Ahorn | Tuesday April 25th, 2017
Maybe sometimes it’s really more about the question than the answer.
In the musical Fiddler On the Roof, Tevya the milkman, after many years of marriage, suddenly asks his wife if she loves him. Taken aback she replies:
“Do I love you?
For twenty-five years, I’ve washed your clothes,
Cooked your meals, cleaned your house,
Given you children, milked the cow.
After twenty-five years, why talk about love right now?”
Not so surprisingly this exchange between two peasants living in the little village of Anatevka is not so different than the conversation that goes on down on the farm somewhere out there in today’s Siberian countryside in Olga Delane’s documentary, “Siberian Love”.
Delane, who lives in Berlin, has come home to visit her extended family and as soon as she sits down to the dinner table she starts getting hocked about why she, at 37, is not yet married. “There’s plenty of hot guys here in the village” her cousin Sasha, the patriarch, assures her. “And if you stop wearing such long skirts you’ll be happier as a woman”. Meanwhile his wife, Ira, is telling her that a woman is not complete unless she has children. Clearly we are witnessing the age-old familial/cultural disconnect as city girl Delane tries to figure out how love figures into it all.
And on the surface it seems not to. Ira says she doesn’t know what that means. Another woman says she can’t even remember how she and her husband met. Out in the kitchen, the old toothless grandma talks about how in the old days men were so cruel that they could literally beat a woman to death. But instead of commiserations of sorrow, the other women start laughing and point out that grandma is till alive to tell the tale. “If any man came at me I’d hit him with the frying pan!” she proudly exclaims. And then they all start laughing again.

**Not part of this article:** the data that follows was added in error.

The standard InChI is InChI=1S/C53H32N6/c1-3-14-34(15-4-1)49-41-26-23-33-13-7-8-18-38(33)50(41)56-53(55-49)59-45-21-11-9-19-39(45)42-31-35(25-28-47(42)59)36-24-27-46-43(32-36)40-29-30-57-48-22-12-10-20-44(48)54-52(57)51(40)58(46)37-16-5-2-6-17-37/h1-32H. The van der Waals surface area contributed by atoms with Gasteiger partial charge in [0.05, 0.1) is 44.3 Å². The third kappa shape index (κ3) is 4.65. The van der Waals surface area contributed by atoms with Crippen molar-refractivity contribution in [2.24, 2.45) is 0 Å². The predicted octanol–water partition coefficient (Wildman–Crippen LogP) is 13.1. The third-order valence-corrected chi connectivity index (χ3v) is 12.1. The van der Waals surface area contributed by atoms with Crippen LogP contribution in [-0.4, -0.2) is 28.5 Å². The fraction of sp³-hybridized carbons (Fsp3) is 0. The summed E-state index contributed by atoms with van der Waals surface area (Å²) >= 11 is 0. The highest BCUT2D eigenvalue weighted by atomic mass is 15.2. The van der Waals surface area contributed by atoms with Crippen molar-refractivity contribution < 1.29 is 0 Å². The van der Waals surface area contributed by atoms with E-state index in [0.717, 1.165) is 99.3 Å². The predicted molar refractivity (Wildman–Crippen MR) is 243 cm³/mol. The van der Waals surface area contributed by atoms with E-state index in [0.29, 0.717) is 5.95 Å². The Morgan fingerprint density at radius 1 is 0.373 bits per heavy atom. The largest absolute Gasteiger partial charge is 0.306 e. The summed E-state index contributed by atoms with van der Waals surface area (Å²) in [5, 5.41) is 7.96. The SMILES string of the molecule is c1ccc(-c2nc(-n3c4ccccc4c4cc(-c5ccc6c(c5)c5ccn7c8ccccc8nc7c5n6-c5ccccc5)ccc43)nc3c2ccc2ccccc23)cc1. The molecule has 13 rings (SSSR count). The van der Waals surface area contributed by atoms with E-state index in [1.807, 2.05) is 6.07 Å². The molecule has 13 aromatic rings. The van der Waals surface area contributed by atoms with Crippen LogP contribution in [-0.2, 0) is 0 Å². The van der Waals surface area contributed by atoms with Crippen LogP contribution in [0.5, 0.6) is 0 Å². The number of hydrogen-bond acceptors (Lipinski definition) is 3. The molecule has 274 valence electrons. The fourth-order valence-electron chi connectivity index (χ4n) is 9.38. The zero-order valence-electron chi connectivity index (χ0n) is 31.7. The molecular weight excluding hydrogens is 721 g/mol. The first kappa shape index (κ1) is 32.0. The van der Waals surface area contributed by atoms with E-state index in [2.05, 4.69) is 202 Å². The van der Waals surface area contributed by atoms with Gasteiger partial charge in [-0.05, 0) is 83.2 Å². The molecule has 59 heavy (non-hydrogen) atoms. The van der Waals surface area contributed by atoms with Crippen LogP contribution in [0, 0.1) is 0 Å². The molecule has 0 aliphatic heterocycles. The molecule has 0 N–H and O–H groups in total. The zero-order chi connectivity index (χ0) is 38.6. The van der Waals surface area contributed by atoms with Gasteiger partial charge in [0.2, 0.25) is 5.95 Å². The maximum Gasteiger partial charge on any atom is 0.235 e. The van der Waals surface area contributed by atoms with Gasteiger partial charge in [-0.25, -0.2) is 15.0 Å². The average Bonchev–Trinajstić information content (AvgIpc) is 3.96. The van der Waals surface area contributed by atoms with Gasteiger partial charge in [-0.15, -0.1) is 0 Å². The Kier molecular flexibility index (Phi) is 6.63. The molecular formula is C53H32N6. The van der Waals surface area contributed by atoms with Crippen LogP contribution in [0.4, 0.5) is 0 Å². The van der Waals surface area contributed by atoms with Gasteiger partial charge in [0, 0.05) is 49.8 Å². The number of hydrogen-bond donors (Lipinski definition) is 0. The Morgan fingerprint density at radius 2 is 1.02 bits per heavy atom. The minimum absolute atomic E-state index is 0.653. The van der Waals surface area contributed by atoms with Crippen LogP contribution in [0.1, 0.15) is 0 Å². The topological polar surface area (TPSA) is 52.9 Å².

The men don’t want to talk about it either. When asked about what they think of their wives, one says she is a nag. Another one calls his wife a human washing machine, always washing clothes. And then, they too, all start laughing.
For a bunch of country folk, everyone is constantly ready with a zinger even if they seem to walk around with long faces all the time. Shoveling mud, hauling wood, slopping the hogs, clearly life is hard work, but also clearly they are all in it together. Golya says she and her husband yell at each other all the time but then 15 minuets later they’re making up. “Is that love,” she asks?
To make another cultural reference, the film felt to me kind of like Harvey Pekar’s comic American Splendor, small mundane adventures of random confrontations, annoyances, and occasional little victories, like jokes that don’t quite resolve themselves in a punch line, but leave you with a feeling of having shared the experience with someone you never met.
In the end I realized that while love was not a word that people seemed to use or connect with, the one word they constantly brought up over the course of the film was “happiness”. Maybe sometimes it’s really more about the question than the answer.
Andrew Horn, Berlin-based filmmaker (The Nomi Song, We Are Twisted Fucking Sister!, The Big Blue), producer (East Side Story) and writer, is on the look out for interesting – and not so interesting – movies at this year’s edition of Achtung Berlin – new berlin film award.
Films from past editions of the festival can be found in the Achtung Berlin channel on realeyz.de
Image Description: ““There’s plenty of hot guys here in the village”.